The OEWG in these sessions will review existing international agreements and normative frameworks that relate to threats in outer space from state behavior; take stock of “current and future threats by States to space systems, and actions, activities and omissions that could be considered irresponsible; make recommendations on possible norms, rules and principles of responsible behaviors relating to threats by States to space systems, including, as appropriate, how they would contribute to the negotiation of legally binding instruments, including on the prevention of an arms race in outer space.” A report from the OEWG sessions will be submitted to the General Assembly at its 78th session in 2023-2024. As in the case of the work of the Conference on Disarmament and other disarmament forums, the work of the OEWG will be conducted based on the consensus principle.
There is a broader recognition among the policy community that while the OEWG is being established via the U.N. General Assembly route, it is being located in Geneva in an effort at rekindling the disarmament and arms control work there. This is important given the stagnant nature of engagement at the Conference on Disarmament. The OEWG could possibly revitalize the overall spirit within the conference, including on issues such as PAROS.
It is also noteworthy that the First Committee resolution on transparency and confidence building measures (TCBMs) was co-sponsored by China, Russia, and the United States. As David Edmondson, the U.K.’s policy lead on space security and advanced threats, commented, “there’s an understanding that, if we don’t get this right, we wreck the space environment.” Given the generally worsening security situation, including in outer space, there is a broader recognition of the need to get something done, irrespective of philosophical disagreements among key states on the challenges and solutions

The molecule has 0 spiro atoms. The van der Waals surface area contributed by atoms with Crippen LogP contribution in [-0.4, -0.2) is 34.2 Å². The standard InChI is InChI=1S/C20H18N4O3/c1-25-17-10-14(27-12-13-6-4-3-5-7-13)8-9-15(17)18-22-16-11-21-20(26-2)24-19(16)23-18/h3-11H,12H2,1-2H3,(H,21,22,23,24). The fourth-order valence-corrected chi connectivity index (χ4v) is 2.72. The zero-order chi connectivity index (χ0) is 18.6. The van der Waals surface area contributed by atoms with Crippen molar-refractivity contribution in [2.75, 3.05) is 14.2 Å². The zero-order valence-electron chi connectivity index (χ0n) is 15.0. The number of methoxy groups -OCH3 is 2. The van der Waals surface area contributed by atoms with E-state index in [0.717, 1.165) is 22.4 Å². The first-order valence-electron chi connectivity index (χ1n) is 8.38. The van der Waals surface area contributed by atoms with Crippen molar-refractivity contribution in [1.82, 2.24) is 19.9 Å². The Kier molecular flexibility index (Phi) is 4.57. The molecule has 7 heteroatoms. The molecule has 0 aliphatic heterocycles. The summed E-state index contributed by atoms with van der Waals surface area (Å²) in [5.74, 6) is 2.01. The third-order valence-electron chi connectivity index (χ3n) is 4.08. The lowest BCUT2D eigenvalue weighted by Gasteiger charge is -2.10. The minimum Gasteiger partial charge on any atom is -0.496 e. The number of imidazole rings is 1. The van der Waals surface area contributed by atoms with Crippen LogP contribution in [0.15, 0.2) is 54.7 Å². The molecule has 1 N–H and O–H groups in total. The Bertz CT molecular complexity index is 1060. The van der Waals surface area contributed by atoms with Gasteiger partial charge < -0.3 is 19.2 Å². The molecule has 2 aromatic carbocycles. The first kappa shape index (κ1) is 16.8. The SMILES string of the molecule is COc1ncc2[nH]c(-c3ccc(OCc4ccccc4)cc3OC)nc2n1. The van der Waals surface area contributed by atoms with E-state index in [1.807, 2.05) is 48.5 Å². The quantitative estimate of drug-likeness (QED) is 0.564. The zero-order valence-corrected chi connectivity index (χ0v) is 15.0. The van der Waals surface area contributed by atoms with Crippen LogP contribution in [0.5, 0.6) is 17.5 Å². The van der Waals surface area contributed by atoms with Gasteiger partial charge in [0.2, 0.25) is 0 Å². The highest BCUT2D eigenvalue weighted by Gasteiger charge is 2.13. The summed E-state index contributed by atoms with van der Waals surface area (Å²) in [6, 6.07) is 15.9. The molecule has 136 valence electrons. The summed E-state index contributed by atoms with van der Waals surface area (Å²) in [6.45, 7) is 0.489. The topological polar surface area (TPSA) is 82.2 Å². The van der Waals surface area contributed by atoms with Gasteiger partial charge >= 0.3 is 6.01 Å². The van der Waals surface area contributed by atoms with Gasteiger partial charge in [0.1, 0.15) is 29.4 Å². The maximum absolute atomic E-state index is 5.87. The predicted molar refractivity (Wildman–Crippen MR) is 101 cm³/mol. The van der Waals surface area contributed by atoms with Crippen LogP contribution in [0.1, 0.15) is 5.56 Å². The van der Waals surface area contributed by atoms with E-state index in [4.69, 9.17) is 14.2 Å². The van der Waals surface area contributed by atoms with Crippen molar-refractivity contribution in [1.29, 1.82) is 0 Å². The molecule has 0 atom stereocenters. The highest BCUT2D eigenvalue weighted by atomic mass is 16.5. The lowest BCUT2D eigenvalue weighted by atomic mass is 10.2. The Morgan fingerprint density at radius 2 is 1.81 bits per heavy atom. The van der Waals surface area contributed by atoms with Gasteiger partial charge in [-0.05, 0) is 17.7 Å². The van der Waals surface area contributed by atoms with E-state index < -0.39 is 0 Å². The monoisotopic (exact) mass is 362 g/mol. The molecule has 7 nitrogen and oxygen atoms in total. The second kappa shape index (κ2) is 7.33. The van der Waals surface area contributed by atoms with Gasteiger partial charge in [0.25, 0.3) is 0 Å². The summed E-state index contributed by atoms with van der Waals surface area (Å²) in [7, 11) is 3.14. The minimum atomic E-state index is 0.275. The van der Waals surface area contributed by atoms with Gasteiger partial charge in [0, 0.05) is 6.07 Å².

The U.K’s resolution could have the effect of bringing every key state to engage in a cooperative arrangement, in which at least some baby steps are agreed to, gradually progressing from voluntary measures to developing more binding legal rules. But the language of the resolution — that it will make “recommendations on possible norms, rules and principles of responsible behaviors” that could then “contribute to the negotiation of legally binding instruments, including on the prevention of an arms race in outer space” – goes only half-way for those who insist on legal measures for space security governance. Still, that there is a focus on state behavior rather than mere technologies is also significant. Also noteworthy is that resolutions on both the PAROS and the TCBMs were adopted unanimously. The United States had previously abstained or voted “no” on the PAROS resolution because it included the Russia-China draft treaty, the Prevention of the Placement of Weapons in Outer Space and of the Threat or Use of Force against Outer Space Objects (PPWT).
Overall, there appears to be a positive momentum on space security governance and arms control in space. There are genuine concerns that if steps are not taken to halt the current trend toward space weaponization, space could become an active warfighting domain, to the detriment of every single nation, whether they have active satellites in orbit or not. It remains to be seen how the discussions might proceed, but the OEWG work in the next two years could possibly narrow the divide between the varying state agendas being pursued in the space security realm.